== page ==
There’s so much in this passage that can related to queerness and LGBTQ+ Christians. What does it mean to be extraordinary in our service of God and the work of God? How can LGBTQ people related the bad faith questions asked by those who don’t care about it? In what ways is queerness inherently holy? We just scratch the surface of those questions and more.
What does this passage bring up for you? Let us know on Twitter!
You have a few more days to submit a question for our Q&A podcast about Easter and all things Holy Week. Email us at email@example.com or leave a voice message here. Submit it by midnight your local time on Sunday April 7.
Transcript coming soon
Referenced in this episode:
- Amos 5:18-21 (and also this episode)
- When questions aren’t asked in good faith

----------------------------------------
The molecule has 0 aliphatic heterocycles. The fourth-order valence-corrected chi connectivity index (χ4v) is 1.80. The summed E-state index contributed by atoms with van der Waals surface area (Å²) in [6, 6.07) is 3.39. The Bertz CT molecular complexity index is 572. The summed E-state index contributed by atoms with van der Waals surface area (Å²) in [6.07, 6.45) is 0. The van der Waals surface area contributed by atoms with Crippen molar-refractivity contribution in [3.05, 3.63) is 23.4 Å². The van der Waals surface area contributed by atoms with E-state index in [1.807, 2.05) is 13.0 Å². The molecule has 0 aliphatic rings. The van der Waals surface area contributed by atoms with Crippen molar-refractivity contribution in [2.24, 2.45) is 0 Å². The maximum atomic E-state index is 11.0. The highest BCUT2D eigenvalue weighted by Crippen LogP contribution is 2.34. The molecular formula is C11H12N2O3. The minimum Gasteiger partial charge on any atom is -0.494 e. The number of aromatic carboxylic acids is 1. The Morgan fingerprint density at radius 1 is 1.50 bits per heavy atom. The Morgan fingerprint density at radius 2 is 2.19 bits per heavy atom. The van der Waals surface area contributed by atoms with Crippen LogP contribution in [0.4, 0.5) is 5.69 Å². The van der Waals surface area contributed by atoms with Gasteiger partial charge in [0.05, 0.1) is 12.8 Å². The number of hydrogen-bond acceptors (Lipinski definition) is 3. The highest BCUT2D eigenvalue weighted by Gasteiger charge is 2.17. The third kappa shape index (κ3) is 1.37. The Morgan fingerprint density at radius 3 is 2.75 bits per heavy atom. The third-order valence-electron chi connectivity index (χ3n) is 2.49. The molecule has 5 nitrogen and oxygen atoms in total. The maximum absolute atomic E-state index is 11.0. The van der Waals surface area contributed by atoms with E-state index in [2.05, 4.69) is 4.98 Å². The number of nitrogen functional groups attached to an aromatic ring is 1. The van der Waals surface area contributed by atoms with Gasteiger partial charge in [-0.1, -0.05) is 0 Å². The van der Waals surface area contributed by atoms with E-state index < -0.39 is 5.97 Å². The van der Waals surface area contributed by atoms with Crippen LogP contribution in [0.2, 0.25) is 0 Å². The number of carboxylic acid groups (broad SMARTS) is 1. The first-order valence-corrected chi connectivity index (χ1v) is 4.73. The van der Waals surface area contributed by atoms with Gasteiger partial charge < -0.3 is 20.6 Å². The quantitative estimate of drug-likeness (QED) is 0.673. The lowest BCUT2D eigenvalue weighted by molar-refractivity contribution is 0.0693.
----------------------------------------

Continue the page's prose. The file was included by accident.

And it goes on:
- LGBTQ Christian sexual ethics
- Living into & embodying the future we are trying to create (Kingdom of God, on earth as it is in heaven!)
Six days before Passover, Jesus came to Bethany, home of Lazarus, whom Jesus had raised from the dead. Lazarus and his sisters hosted a dinner for him. Martha served and Lazarus was among those who joined him at the table. Then Mary took an extraordinary amount, almost three-quarters of a pound, of very expensive perfume made of pure nard. She anointed Jesus’ feet with it, then wiped his feet dry with her hair. The house was filled with the aroma of the perfume. Judas Iscariot, one of his disciples (the one who was about to betray him), complained, “This perfume was worth a year’s wages! Why wasn’t it sold and the money given to the poor?” (He said this not because he cared about the poor but because he was a thief. He carried the money bag and would take what was in it.)
Then Jesus said, “Leave her alone. This perfume was to be used in preparation for my burial, and this is how she has used it. You will always have the poor among you, but you won’t always have me.”
Photo by Sharon McCutcheon
This article was published by Brian & Shay, Queer Theology
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